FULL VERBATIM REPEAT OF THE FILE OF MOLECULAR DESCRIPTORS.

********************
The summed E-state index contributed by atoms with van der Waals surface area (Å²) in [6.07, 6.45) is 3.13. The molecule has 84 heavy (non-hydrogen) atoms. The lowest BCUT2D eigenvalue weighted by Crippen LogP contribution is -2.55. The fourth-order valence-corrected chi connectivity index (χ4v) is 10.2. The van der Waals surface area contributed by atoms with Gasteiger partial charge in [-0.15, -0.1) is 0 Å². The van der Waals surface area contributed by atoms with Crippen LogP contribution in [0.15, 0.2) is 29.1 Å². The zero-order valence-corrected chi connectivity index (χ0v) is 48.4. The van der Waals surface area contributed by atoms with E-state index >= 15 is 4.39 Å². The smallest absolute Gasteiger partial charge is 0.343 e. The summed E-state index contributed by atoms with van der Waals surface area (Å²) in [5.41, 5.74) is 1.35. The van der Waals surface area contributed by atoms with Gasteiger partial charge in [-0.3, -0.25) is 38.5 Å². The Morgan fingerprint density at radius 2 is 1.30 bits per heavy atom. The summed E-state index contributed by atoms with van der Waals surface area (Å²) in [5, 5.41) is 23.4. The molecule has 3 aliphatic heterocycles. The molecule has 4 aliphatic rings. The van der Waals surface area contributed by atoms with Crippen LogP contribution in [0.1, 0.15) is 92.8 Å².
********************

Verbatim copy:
The summed E-state index contributed by atoms with van der Waals surface area (Å²) in [6.07, 6.45) is 3.13. The molecule has 84 heavy (non-hydrogen) atoms. The lowest BCUT2D eigenvalue weighted by Crippen LogP contribution is -2.55. The fourth-order valence-corrected chi connectivity index (χ4v) is 10.2. The van der Waals surface area contributed by atoms with Gasteiger partial charge in [-0.15, -0.1) is 0 Å². The van der Waals surface area contributed by atoms with Crippen LogP contribution in [0.15, 0.2) is 29.1 Å². The zero-order valence-corrected chi connectivity index (χ0v) is 48.4. The van der Waals surface area contributed by atoms with E-state index >= 15 is 4.39 Å². The smallest absolute Gasteiger partial charge is 0.343 e. The summed E-state index contributed by atoms with van der Waals surface area (Å²) in [5.41, 5.74) is 1.35. The van der Waals surface area contributed by atoms with Gasteiger partial charge in [-0.3, -0.25) is 38.5 Å². The Morgan fingerprint density at radius 2 is 1.30 bits per heavy atom. The summed E-state index contributed by atoms with van der Waals surface area (Å²) in [5, 5.41) is 23.4. The molecule has 3 aliphatic heterocycles. The molecule has 4 aliphatic rings. The van der Waals surface area contributed by atoms with Crippen LogP contribution in [0.1, 0.15) is 92.8 Å².